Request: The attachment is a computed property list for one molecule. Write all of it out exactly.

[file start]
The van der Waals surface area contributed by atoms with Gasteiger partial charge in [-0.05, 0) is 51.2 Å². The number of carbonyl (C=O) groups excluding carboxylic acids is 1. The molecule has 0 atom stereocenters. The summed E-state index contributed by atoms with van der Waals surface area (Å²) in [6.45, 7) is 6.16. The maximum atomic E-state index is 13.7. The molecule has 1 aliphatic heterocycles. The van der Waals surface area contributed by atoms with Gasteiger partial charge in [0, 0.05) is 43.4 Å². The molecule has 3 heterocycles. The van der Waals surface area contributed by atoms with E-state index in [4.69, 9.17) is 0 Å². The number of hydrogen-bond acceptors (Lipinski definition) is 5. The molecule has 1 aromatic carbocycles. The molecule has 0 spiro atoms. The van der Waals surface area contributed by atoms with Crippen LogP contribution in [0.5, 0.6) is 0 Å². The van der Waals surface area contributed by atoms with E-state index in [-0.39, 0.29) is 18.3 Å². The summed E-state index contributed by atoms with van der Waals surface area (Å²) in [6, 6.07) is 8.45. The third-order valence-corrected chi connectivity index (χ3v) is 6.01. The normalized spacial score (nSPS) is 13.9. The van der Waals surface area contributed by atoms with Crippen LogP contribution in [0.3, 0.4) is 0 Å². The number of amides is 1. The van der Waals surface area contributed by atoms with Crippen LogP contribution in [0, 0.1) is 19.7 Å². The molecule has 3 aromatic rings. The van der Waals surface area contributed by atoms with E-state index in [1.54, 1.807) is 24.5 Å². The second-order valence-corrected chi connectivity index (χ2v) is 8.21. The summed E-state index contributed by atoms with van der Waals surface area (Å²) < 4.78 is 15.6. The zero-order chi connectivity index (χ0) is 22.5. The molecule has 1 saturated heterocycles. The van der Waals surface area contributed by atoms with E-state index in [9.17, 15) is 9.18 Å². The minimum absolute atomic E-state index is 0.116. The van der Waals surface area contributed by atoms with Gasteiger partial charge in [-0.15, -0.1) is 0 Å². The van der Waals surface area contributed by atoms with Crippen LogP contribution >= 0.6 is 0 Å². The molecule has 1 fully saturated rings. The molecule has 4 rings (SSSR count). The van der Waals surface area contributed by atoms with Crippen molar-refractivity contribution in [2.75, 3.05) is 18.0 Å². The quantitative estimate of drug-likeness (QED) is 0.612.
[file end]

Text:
The van der Waals surface area contributed by atoms with Gasteiger partial charge in [-0.05, 0) is 51.2 Å². The number of carbonyl (C=O) groups excluding carboxylic acids is 1. The molecule has 0 atom stereocenters. The summed E-state index contributed by atoms with van der Waals surface area (Å²) in [6.45, 7) is 6.16. The maximum atomic E-state index is 13.7. The molecule has 1 aliphatic heterocycles. The van der Waals surface area contributed by atoms with Gasteiger partial charge in [0, 0.05) is 43.4 Å². The molecule has 3 heterocycles. The van der Waals surface area contributed by atoms with E-state index in [4.69, 9.17) is 0 Å². The number of hydrogen-bond acceptors (Lipinski definition) is 5. The molecule has 1 aromatic carbocycles. The molecule has 0 spiro atoms. The van der Waals surface area contributed by atoms with Crippen LogP contribution in [0.5, 0.6) is 0 Å². The van der Waals surface area contributed by atoms with E-state index in [-0.39, 0.29) is 18.3 Å². The summed E-state index contributed by atoms with van der Waals surface area (Å²) in [6, 6.07) is 8.45. The third-order valence-corrected chi connectivity index (χ3v) is 6.01. The normalized spacial score (nSPS) is 13.9. The van der Waals surface area contributed by atoms with Crippen LogP contribution in [0.3, 0.4) is 0 Å². The number of amides is 1. The van der Waals surface area contributed by atoms with Crippen LogP contribution in [0, 0.1) is 19.7 Å². The molecule has 3 aromatic rings. The van der Waals surface area contributed by atoms with E-state index in [1.54, 1.807) is 24.5 Å². The second-order valence-corrected chi connectivity index (χ2v) is 8.21. The summed E-state index contributed by atoms with van der Waals surface area (Å²) < 4.78 is 15.6. The zero-order chi connectivity index (χ0) is 22.5. The molecule has 1 saturated heterocycles. The van der Waals surface area contributed by atoms with E-state index in [9.17, 15) is 9.18 Å². The minimum absolute atomic E-state index is 0.116. The van der Waals surface area contributed by atoms with Gasteiger partial charge in [-0.15, -0.1) is 0 Å². The van der Waals surface area contributed by atoms with Crippen LogP contribution >= 0.6 is 0 Å². The molecule has 1 fully saturated rings. The molecule has 4 rings (SSSR count). The van der Waals surface area contributed by atoms with Crippen molar-refractivity contribution in [2.75, 3.05) is 18.0 Å². The quantitative estimate of drug-likeness (QED) is 0.612.